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ChesterRep is the University of Chester's institutional repository and an online platform designed to collate, store, and aid discoverability of research carried out at the university to the wider research community

For more information about how to submit material to ChesterRep, see our ChesterRep guides here. You can also find out more about our editorial and open access policies here. Please note that you must be a member of the University of Chester in order to view these pages.

  • An overview of thermal necrosis: present and future

    Mediouni, Mohamed; Kucklick, Theodore; Poncet, Sébastien; Madiouni, Riadh; Abouaomar, Amine; Madry, Henning; Cucchiarini, Magali; Chopko, Bohdan; Vaughan, Neil; Arora, Manit; et al. (Informa UK Limited, 2019-05-10)
  • Safeguarding children who are exposed to Abuse Linked to Faith or Belief

    Oakley, Lisa; University of Chester, StepsSA, Thirtyone:eight, Victoria Climbie Foundation (John Wiley & Sons, 2019-02-18)
    Cases of child abuse linked to faith or belief (CALFB) continue to be documented. However, there is limited research and understanding of CALFB. Further, there is a lack of clarity of definition. These factors then impact upon effective practice. Recognising this, the National Working Group for CALFB called for research on which to develop evidence-based practice. This paper reports on key findings from a mixed-method online survey which was completed by 1361 participants from a range of practitioner and community groups. The participants identified the importance of policy and multiagency working in this area, but they acknowledged the complexity and challenges associated with developing and implementing good practice. Recommendations from the study include a review of relevant policy to evaluate its application to CALFB, the development of faith literacy training for frontline practitioners and the creation of a space in which statutory, faith and community groups can dialogue.
  • A systematic review of qualitative studies capturing the subjective experiences of Gay and Lesbian individuals’ of faith or religious affiliation.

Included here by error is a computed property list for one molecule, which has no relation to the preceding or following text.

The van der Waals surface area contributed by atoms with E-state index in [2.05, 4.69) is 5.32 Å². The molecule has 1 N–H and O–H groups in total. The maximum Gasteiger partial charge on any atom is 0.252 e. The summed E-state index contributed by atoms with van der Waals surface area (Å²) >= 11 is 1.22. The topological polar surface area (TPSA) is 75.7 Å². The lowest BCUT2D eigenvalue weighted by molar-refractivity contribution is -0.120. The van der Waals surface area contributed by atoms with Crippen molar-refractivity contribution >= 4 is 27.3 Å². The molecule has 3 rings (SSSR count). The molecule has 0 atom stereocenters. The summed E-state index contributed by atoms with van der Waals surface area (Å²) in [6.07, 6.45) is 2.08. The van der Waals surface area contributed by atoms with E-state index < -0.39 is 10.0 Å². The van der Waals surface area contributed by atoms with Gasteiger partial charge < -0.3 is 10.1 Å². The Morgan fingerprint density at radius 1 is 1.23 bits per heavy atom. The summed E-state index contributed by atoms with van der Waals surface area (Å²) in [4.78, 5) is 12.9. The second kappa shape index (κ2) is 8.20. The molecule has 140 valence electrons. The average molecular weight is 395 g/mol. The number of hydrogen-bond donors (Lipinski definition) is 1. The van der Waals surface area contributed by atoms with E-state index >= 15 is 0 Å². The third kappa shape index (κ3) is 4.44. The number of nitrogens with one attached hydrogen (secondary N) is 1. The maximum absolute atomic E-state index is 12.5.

Wilkinson, Dean J.; Johnson, Amy; Univeristy of Chester; Univeristy of Worcester
    Individuals identifying as religious tend to report better health and happiness regardless of affiliation, work and family social support or financial status. Evidence suggests that cultural factors are intertwined with these concepts. Exploration of sexual minorities’ experiences has been neglected in previous years. Recently, a body of evidence is developing concerning this population, with theoretical speculation for changes of ‘stressors’ for future generations and implications, particularly, on mental health outcomes. Lesbian and Gay individuals of faith (or spirituality), are susceptible to unique ‘stressors’, whilst others suggest religion can provide a support network providing protective health benefits. This review systematically explores the existing published evidence for the subjective experiences and accounts of LG people of faith. Sexual minority individuals who follow a religion or faith can experience good social support, reducing the risk of negative health outcomes, while for others, potentially serious, negative mental and physical health consequences are experienced (e.g., internalised homophobia, anxiety, rejection and suicidal ideation).
  • The diffusion-driven instability and complexity for a single-handed discrete Fisher equation

    Yan, Yubin; Zhang, Guang; Zhang, Ruixuan; University of Chester; Tianjin University of Commerce
    For a reaction diffusion system, it is well known that the diffusion coefficient of the inhibitor must be bigger than that of the activator when the Turing instability is considered. However, the diffusion-driven instability/Turing instability for a single-handed discrete Fisher equation with the Neumann boundary conditions may occur and a series of 2-periodic patterns have been observed. Motivated by these pattern formations, the existence of 2-periodic solutions is established. Naturally, the periodic double and the chaos phenomenon should be considered. To this end, a simplest two elements system will be further discussed, the flip bifurcation theorem will be obtained by computing the center manifold, and the bifurcation diagrams will be simulated by using the shooting method. It proves that the Turing instability and the complexity of dynamical behaviors can be completely driven by the diffusion term. Additionally, those effective methods of numerical simulations are valid for experiments of other patterns, thus, are also beneficial for some application scientists.
  • High‐order ADI orthogonal spline collocation method for a new 2D fractional integro‐differential problem

    Yan, Yubin; Qiao, Leijie; Xu, Da; University of Chester, UK; Guangdong University of Technology, PR. China; Hunan Normal University, P. R. China
    We use the generalized L1 approximation for the Caputo fractional deriva-tive, the second-order fractional quadrature rule approximation for the inte-gral term, and a classical Crank-Nicolson alternating direction implicit (ADI)scheme for the time discretization of a new two-dimensional (2D) fractionalintegro-differential equation, in combination with a space discretization by anarbitrary-order orthogonal spline collocation (OSC) method. The stability of aCrank-Nicolson ADI OSC scheme is rigourously established, and error estimateis also derived. Finally, some numerical tests are given

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